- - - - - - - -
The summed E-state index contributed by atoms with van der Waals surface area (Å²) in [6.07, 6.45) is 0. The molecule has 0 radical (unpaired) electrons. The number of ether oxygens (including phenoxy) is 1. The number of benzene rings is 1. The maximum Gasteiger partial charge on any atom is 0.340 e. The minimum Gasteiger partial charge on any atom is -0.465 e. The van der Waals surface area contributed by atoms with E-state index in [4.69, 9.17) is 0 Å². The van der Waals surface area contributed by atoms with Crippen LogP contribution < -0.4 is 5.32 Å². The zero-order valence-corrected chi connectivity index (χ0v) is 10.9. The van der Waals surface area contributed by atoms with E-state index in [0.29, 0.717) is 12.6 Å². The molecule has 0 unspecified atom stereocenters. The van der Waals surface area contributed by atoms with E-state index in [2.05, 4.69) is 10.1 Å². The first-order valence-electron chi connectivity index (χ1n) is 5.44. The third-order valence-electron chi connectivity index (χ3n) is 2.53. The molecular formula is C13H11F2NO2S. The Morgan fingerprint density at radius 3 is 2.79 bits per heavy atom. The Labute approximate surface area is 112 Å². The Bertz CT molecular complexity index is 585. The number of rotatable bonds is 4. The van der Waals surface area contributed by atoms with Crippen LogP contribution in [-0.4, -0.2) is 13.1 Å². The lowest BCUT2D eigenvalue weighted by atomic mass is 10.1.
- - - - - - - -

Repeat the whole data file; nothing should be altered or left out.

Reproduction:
The summed E-state index contributed by atoms with van der Waals surface area (Å²) in [6.07, 6.45) is 0. The molecule has 0 radical (unpaired) electrons. The number of ether oxygens (including phenoxy) is 1. The number of benzene rings is 1. The maximum Gasteiger partial charge on any atom is 0.340 e. The minimum Gasteiger partial charge on any atom is -0.465 e. The van der Waals surface area contributed by atoms with E-state index in [4.69, 9.17) is 0 Å². The van der Waals surface area contributed by atoms with Crippen LogP contribution < -0.4 is 5.32 Å². The zero-order valence-corrected chi connectivity index (χ0v) is 10.9. The van der Waals surface area contributed by atoms with E-state index in [0.29, 0.717) is 12.6 Å². The molecule has 0 unspecified atom stereocenters. The van der Waals surface area contributed by atoms with E-state index in [2.05, 4.69) is 10.1 Å². The first-order valence-electron chi connectivity index (χ1n) is 5.44. The third-order valence-electron chi connectivity index (χ3n) is 2.53. The molecular formula is C13H11F2NO2S. The Morgan fingerprint density at radius 3 is 2.79 bits per heavy atom. The Labute approximate surface area is 112 Å². The Bertz CT molecular complexity index is 585. The number of rotatable bonds is 4. The van der Waals surface area contributed by atoms with Crippen LogP contribution in [-0.4, -0.2) is 13.1 Å². The lowest BCUT2D eigenvalue weighted by atomic mass is 10.1.